Jesus has just modeled what that love looks like in an enacted parable of washing his disciples’ feet. This love, the love that heals division, leads the wayward home, looses the chains of captivity, and blazes in the darkness is a very particular kind of love. Wal-Mart doesn’t sell greeting cards about this kind of love. When you go to the Breadbasket and say, “Wow, I love verenike!” that is not this kind of love.

This kind of love does not come from us, but is a gift of God. Paul describes it as the “more excellent way.” In the famous love chapter of 1 Corinthians 13, which we so often hear at weddings, Paul is speaking of this love that Jesus commands his followers. The church in Corinth was immensely talented and gifted, but it seems that there were some who were showing off their spiritual gifts – even to the point of discouraging people in their faith and disrupting or dominating worship meetings like noisy gongs or clanging cymbals, and causing divisions in the church because of their preoccupation with pride and power and achievement.

By contrast, Paul says,

Love is patient. Love is kind. Love is not envious or boastful or arrogant or rude. It does not insist on its own way. It is not irritable or resentful. It does not rejoice in wrongdoing, but rejoices in the truth. It bears all things, believes all things, hopes all things, endures all things. Love never fails.

Everything that we do can become self-serving and obnoxious and damaging if we do not do it for love and in love.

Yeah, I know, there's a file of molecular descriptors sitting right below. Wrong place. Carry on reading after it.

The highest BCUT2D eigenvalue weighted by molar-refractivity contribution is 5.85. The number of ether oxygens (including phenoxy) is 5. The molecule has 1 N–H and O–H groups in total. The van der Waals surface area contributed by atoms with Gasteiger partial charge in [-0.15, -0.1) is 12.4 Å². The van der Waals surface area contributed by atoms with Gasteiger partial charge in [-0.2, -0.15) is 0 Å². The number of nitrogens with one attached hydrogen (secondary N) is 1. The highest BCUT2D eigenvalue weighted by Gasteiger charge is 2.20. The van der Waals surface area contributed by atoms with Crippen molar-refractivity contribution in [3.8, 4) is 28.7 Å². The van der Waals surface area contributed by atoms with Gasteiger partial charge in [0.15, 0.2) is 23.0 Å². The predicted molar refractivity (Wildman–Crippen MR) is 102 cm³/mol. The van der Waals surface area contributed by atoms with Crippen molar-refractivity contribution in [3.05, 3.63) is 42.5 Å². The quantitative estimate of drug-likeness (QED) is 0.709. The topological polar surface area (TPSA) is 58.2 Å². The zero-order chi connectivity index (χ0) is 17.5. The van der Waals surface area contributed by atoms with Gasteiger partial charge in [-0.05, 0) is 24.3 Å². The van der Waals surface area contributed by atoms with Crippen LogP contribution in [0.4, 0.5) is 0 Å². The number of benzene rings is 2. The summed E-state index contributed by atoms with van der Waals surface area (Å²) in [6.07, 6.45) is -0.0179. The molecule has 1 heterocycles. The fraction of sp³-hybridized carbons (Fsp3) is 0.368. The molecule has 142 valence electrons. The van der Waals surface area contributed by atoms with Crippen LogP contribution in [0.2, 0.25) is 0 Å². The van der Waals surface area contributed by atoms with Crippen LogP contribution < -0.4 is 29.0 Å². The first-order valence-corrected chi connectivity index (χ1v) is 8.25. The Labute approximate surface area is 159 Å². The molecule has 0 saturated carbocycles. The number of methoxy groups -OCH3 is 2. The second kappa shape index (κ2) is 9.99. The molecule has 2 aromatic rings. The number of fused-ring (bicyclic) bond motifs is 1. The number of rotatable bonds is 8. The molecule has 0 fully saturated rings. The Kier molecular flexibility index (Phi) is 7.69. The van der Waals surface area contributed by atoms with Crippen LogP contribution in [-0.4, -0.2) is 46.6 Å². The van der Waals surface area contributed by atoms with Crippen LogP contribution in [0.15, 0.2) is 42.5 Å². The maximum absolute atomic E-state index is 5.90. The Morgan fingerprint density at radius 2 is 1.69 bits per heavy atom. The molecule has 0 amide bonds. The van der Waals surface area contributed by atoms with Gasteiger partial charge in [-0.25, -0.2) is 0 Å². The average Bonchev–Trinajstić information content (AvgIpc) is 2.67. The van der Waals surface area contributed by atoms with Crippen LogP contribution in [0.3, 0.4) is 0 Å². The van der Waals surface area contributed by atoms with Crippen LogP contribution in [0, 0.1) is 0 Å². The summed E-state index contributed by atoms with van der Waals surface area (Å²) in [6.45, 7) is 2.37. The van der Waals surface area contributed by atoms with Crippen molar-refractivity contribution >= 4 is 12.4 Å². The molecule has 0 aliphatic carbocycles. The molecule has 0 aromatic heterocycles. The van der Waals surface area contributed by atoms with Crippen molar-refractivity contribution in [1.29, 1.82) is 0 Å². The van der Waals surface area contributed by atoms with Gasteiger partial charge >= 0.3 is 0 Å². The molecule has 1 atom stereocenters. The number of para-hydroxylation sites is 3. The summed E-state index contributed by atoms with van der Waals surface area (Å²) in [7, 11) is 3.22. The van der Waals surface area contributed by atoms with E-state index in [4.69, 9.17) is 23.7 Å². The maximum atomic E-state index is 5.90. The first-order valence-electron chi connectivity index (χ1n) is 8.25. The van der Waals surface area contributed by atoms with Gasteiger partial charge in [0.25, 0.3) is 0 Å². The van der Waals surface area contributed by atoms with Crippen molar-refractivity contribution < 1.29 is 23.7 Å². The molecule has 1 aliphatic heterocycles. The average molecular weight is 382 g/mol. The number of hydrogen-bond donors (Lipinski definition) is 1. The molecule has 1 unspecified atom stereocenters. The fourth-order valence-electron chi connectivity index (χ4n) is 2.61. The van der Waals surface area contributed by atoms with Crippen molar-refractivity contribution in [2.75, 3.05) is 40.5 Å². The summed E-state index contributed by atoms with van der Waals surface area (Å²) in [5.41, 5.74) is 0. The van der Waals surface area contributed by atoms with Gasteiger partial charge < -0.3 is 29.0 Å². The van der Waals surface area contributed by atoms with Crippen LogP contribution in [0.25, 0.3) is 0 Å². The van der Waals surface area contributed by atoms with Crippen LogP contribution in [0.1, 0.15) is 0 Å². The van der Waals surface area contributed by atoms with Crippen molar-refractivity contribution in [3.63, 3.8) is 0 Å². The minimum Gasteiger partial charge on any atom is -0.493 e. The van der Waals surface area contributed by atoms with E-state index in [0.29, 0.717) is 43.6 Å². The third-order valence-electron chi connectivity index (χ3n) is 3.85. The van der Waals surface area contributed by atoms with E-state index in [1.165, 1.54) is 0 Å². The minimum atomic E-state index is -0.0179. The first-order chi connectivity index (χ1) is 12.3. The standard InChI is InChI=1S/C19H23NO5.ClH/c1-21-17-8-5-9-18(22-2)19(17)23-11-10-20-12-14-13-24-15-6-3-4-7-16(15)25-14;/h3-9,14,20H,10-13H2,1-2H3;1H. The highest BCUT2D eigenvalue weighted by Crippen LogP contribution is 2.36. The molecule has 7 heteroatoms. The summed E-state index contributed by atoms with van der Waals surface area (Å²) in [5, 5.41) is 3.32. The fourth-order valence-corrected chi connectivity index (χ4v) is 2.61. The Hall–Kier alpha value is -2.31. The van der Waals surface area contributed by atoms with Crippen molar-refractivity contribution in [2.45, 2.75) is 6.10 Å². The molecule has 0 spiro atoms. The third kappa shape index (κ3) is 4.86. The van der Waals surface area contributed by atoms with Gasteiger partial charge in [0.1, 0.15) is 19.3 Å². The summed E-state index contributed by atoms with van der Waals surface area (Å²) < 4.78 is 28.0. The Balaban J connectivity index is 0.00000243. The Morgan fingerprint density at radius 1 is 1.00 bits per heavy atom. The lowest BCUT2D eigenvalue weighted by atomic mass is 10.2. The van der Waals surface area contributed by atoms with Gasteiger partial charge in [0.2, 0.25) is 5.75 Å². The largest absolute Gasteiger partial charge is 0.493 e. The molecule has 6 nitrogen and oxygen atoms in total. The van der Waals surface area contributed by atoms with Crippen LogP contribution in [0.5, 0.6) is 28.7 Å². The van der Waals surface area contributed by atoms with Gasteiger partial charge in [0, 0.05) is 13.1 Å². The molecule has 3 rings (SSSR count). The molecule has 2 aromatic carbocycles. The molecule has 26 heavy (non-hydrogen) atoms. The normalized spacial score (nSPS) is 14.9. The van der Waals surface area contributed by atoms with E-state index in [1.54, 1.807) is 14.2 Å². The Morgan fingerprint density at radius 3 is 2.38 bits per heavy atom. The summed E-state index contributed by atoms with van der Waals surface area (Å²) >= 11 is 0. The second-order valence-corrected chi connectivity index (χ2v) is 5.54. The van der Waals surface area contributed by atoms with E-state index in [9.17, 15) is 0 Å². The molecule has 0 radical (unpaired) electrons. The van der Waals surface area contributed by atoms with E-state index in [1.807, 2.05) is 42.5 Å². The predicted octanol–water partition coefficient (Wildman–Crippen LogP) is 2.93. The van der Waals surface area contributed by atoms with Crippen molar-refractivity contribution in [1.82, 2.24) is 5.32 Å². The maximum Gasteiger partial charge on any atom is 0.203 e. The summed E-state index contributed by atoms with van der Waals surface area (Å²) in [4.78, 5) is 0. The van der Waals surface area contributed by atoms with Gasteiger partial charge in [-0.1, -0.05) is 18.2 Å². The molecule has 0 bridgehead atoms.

This is a love that serves. In 1 John, the author asks, “How does God’s love abide in anyone who has the world’s goods and sees a brother or sister in need and yet refuses help? Little children, let us love, not in word or speech, but in truth and action” (3:17-18). This kind of love isn’t mere sentimentality. It is costly, even sacrificial. As 1 John goes on to say famously,

Beloved, let us love one another, because love is from God; everyone who loves is born of God and knows God. Whoever does not love does not know God, for God is love. God’s love was revealed among us in this way: God sent his only Son into the world so that we might live through him. In this is love, not that we loved God, but that he loved us and sent his Son as atonement for our sins. Beloved, since God loved us so much, we also ought to love one another. No one has ever seen God; if we love one another, God lives in us, and his love is made complete in us. (1 John 4:7-12, NRSV)

The apostle Paul even proclaims, most startlingly, that Jesus, in his death on the cross has accomplished nothing less than the abolition of the dividing wall, the enmity that divides us, and that he has reconciled us to God in one body, through the cross, killing enmity through it (Eph. 2:16).

Jesus says that we are to love one another with that same deep, costly, self-giving love that even lays down one’s life for one’s friends. So radical is this love that comes from God that it is to be the main badge, the main identifier, the bright light that identifies the community of Christ’s followers.

“By this everyone will know that you are my disciples, if you have love for one another” – a visible display of the love of an invisible God. Our love for one another is to be a witness to the life, death, and resurrection of Christ, which has broken down dividing walls, ended division, reconciled us, redeemed us, adopted us, and built us all together as a dwelling-place for God and God’s love.

On our own, we love only partially, so incompletely. We love when it serves our interests. We love with hearts that are begrudging. We love for show. We spend our love with the same frugality that we spend our money. Or we love by whim and fancy. When Jesus repeats the command to love one another in John 15, he says to them, “Abide in me, abide in my love.” We we abide in the vine, in the Word, in the life and light and truth of the world, in hope and in faith, then we’re drawing our strength from the complete, wholesome love that comes from God, not from us.

Seeing through a mirror, dimly